The earning power of apprenticeships
Laura McInerney’s wish to instil greater equality in the education system is laudable. However, in seeking to draw a contrast between degrees and apprenticeships, she uses misleading comparisons (The rich kid with a degree; the poor kid with an apprenticeship – that is not a world of parity, 18 December).
While demonstrating the value of a degree to one’s earnings prospects, McInerney cites a recent report from the Institute for Fiscal Studies, which found that “women who attended university in the 2000s earned over 50% more by the age of 29 than those who did not”. This statement fails to distinguish between the fortunes of non-graduates in general and those with an apprenticeship. It fails also to note another key finding from the IFS report – that “some subject choices … actually appear to result in lower earnings at age 29 than not going to university at all”.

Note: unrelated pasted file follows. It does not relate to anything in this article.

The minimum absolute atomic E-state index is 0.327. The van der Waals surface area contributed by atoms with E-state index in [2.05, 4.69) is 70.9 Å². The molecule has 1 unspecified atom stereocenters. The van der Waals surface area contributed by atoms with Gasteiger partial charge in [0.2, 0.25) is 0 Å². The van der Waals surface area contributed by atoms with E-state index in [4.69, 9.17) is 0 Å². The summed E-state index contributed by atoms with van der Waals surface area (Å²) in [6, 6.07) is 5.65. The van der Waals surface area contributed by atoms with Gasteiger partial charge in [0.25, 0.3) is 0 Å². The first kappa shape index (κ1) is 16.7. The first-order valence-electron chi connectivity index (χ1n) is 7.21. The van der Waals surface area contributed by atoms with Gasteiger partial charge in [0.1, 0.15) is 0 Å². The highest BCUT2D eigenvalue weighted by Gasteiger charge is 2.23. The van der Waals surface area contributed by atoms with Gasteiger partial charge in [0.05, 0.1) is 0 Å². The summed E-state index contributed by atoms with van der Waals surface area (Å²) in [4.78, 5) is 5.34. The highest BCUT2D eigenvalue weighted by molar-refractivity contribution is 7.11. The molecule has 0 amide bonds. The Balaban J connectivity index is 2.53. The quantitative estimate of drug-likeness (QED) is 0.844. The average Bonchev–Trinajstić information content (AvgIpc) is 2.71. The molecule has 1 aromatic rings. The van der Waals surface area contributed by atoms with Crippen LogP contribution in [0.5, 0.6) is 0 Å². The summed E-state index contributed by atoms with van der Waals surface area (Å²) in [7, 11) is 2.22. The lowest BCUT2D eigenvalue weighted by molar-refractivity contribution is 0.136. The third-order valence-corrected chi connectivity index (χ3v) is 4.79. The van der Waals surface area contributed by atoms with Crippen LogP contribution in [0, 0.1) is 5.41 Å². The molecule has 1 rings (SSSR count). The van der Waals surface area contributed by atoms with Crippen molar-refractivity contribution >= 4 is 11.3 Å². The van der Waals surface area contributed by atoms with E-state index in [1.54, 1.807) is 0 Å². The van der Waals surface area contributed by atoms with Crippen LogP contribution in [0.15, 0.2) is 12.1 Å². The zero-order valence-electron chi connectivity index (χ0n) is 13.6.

Indeed, research I commissioned from the Office for National Statistics has found that graduates’ median hourly pay fell in 2016, while the median hourly pay of non-graduates who had completed an apprenticeship increased by 3.7%. Hence the proportion of graduates earning lower gross hourly pay than their peers who have completed an apprenticeship was four percentage points higher in 2016 than in 2005.
Any party seeking to gain traction with young voters must surely seize upon these trends, by opening up apprenticeships to as many youngsters as possible and, in so doing, giving them a firm footing on the pay ladder once they have left school.
Frank Field MP